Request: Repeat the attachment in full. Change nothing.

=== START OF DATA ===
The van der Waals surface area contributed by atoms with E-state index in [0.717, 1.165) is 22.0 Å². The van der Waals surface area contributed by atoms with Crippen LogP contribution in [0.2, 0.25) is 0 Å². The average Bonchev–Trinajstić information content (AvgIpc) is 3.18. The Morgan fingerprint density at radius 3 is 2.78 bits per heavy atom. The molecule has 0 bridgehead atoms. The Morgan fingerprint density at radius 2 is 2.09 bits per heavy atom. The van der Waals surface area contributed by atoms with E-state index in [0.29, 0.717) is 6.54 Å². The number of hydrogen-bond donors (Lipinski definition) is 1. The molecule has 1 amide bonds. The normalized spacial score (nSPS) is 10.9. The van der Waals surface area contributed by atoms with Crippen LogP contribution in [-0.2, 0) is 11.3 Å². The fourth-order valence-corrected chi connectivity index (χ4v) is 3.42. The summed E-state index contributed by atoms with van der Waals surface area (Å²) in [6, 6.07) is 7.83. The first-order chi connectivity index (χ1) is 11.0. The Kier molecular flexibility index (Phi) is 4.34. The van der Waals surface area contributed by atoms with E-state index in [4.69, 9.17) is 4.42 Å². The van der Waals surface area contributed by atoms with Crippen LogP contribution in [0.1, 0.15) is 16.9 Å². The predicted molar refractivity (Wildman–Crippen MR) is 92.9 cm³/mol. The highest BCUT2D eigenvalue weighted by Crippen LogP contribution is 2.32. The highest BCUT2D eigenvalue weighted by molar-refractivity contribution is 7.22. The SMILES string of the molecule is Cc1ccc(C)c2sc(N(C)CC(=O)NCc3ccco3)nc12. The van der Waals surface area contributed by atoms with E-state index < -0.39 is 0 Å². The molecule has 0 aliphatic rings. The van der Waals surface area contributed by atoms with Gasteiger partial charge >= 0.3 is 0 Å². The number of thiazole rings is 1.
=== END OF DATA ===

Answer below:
The van der Waals surface area contributed by atoms with E-state index in [0.717, 1.165) is 22.0 Å². The van der Waals surface area contributed by atoms with Crippen LogP contribution in [0.2, 0.25) is 0 Å². The average Bonchev–Trinajstić information content (AvgIpc) is 3.18. The Morgan fingerprint density at radius 3 is 2.78 bits per heavy atom. The molecule has 0 bridgehead atoms. The Morgan fingerprint density at radius 2 is 2.09 bits per heavy atom. The van der Waals surface area contributed by atoms with E-state index in [0.29, 0.717) is 6.54 Å². The number of hydrogen-bond donors (Lipinski definition) is 1. The molecule has 1 amide bonds. The normalized spacial score (nSPS) is 10.9. The van der Waals surface area contributed by atoms with Crippen LogP contribution in [-0.2, 0) is 11.3 Å². The fourth-order valence-corrected chi connectivity index (χ4v) is 3.42. The summed E-state index contributed by atoms with van der Waals surface area (Å²) in [6, 6.07) is 7.83. The first-order chi connectivity index (χ1) is 11.0. The Kier molecular flexibility index (Phi) is 4.34. The van der Waals surface area contributed by atoms with E-state index in [4.69, 9.17) is 4.42 Å². The van der Waals surface area contributed by atoms with Crippen LogP contribution in [0.1, 0.15) is 16.9 Å². The predicted molar refractivity (Wildman–Crippen MR) is 92.9 cm³/mol. The highest BCUT2D eigenvalue weighted by Crippen LogP contribution is 2.32. The highest BCUT2D eigenvalue weighted by molar-refractivity contribution is 7.22. The SMILES string of the molecule is Cc1ccc(C)c2sc(N(C)CC(=O)NCc3ccco3)nc12. The van der Waals surface area contributed by atoms with E-state index < -0.39 is 0 Å². The molecule has 0 aliphatic rings. The van der Waals surface area contributed by atoms with Gasteiger partial charge >= 0.3 is 0 Å². The number of thiazole rings is 1.